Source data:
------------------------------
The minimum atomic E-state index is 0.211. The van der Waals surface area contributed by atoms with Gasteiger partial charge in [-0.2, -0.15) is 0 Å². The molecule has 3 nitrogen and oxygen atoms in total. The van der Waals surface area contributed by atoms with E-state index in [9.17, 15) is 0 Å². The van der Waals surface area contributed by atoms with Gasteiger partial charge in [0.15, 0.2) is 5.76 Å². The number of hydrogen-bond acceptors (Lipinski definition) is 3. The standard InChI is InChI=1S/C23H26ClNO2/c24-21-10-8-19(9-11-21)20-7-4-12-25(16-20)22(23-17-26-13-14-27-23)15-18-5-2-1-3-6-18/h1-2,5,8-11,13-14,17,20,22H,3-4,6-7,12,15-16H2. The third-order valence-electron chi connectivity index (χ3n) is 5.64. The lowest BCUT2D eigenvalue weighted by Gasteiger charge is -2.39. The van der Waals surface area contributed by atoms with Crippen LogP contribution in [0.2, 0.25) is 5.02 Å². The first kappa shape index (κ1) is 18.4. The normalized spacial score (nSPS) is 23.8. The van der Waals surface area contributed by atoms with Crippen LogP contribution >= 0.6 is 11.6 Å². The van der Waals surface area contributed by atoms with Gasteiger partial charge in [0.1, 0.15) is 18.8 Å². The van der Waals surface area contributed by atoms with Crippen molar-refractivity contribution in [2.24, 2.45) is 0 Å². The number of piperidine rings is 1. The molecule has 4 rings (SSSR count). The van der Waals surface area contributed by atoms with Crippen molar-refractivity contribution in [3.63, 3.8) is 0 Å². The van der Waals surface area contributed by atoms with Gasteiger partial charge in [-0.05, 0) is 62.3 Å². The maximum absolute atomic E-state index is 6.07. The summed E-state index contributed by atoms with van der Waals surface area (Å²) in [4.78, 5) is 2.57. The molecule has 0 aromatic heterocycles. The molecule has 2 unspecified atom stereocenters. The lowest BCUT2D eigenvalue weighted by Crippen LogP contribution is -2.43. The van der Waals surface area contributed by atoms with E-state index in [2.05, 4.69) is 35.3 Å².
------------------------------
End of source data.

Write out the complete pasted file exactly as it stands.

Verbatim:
The minimum atomic E-state index is 0.211. The van der Waals surface area contributed by atoms with Gasteiger partial charge in [-0.2, -0.15) is 0 Å². The molecule has 3 nitrogen and oxygen atoms in total. The van der Waals surface area contributed by atoms with E-state index in [9.17, 15) is 0 Å². The van der Waals surface area contributed by atoms with Gasteiger partial charge in [0.15, 0.2) is 5.76 Å². The number of hydrogen-bond acceptors (Lipinski definition) is 3. The standard InChI is InChI=1S/C23H26ClNO2/c24-21-10-8-19(9-11-21)20-7-4-12-25(16-20)22(23-17-26-13-14-27-23)15-18-5-2-1-3-6-18/h1-2,5,8-11,13-14,17,20,22H,3-4,6-7,12,15-16H2. The third-order valence-electron chi connectivity index (χ3n) is 5.64. The lowest BCUT2D eigenvalue weighted by Gasteiger charge is -2.39. The van der Waals surface area contributed by atoms with Crippen LogP contribution in [0.2, 0.25) is 5.02 Å². The first kappa shape index (κ1) is 18.4. The normalized spacial score (nSPS) is 23.8. The van der Waals surface area contributed by atoms with Crippen LogP contribution >= 0.6 is 11.6 Å². The van der Waals surface area contributed by atoms with Gasteiger partial charge in [0.1, 0.15) is 18.8 Å². The van der Waals surface area contributed by atoms with Crippen molar-refractivity contribution in [2.24, 2.45) is 0 Å². The number of piperidine rings is 1. The molecule has 4 rings (SSSR count). The van der Waals surface area contributed by atoms with Crippen molar-refractivity contribution in [3.63, 3.8) is 0 Å². The van der Waals surface area contributed by atoms with Gasteiger partial charge in [-0.05, 0) is 62.3 Å². The maximum absolute atomic E-state index is 6.07. The summed E-state index contributed by atoms with van der Waals surface area (Å²) in [4.78, 5) is 2.57. The molecule has 0 aromatic heterocycles. The molecule has 2 unspecified atom stereocenters. The lowest BCUT2D eigenvalue weighted by Crippen LogP contribution is -2.43. The van der Waals surface area contributed by atoms with E-state index in [2.05, 4.69) is 35.3 Å².